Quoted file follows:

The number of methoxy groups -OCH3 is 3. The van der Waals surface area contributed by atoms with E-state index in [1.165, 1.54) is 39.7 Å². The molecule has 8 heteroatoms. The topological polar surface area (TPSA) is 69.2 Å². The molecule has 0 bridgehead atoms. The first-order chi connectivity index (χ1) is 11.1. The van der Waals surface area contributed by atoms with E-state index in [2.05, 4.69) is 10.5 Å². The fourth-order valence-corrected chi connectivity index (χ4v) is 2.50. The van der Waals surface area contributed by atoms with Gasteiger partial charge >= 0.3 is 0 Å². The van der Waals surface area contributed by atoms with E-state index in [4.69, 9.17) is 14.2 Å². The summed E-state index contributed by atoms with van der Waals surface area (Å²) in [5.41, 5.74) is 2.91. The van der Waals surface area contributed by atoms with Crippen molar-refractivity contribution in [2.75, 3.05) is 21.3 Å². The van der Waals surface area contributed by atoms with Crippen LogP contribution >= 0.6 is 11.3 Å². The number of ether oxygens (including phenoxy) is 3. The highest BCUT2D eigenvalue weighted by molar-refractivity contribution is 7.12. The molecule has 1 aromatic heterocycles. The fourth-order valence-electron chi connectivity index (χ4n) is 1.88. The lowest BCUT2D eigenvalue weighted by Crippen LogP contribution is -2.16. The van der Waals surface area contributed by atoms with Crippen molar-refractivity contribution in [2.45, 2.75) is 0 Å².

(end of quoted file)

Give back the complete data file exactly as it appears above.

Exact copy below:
The number of methoxy groups -OCH3 is 3. The van der Waals surface area contributed by atoms with E-state index in [1.165, 1.54) is 39.7 Å². The molecule has 8 heteroatoms. The topological polar surface area (TPSA) is 69.2 Å². The molecule has 0 bridgehead atoms. The first-order chi connectivity index (χ1) is 11.1. The van der Waals surface area contributed by atoms with E-state index in [2.05, 4.69) is 10.5 Å². The fourth-order valence-corrected chi connectivity index (χ4v) is 2.50. The van der Waals surface area contributed by atoms with Gasteiger partial charge >= 0.3 is 0 Å². The van der Waals surface area contributed by atoms with E-state index in [4.69, 9.17) is 14.2 Å². The summed E-state index contributed by atoms with van der Waals surface area (Å²) in [5.41, 5.74) is 2.91. The van der Waals surface area contributed by atoms with Crippen molar-refractivity contribution in [2.75, 3.05) is 21.3 Å². The van der Waals surface area contributed by atoms with Crippen LogP contribution >= 0.6 is 11.3 Å². The number of ether oxygens (including phenoxy) is 3. The highest BCUT2D eigenvalue weighted by molar-refractivity contribution is 7.12. The molecule has 1 aromatic heterocycles. The fourth-order valence-electron chi connectivity index (χ4n) is 1.88. The lowest BCUT2D eigenvalue weighted by Crippen LogP contribution is -2.16. The van der Waals surface area contributed by atoms with Crippen molar-refractivity contribution in [2.45, 2.75) is 0 Å².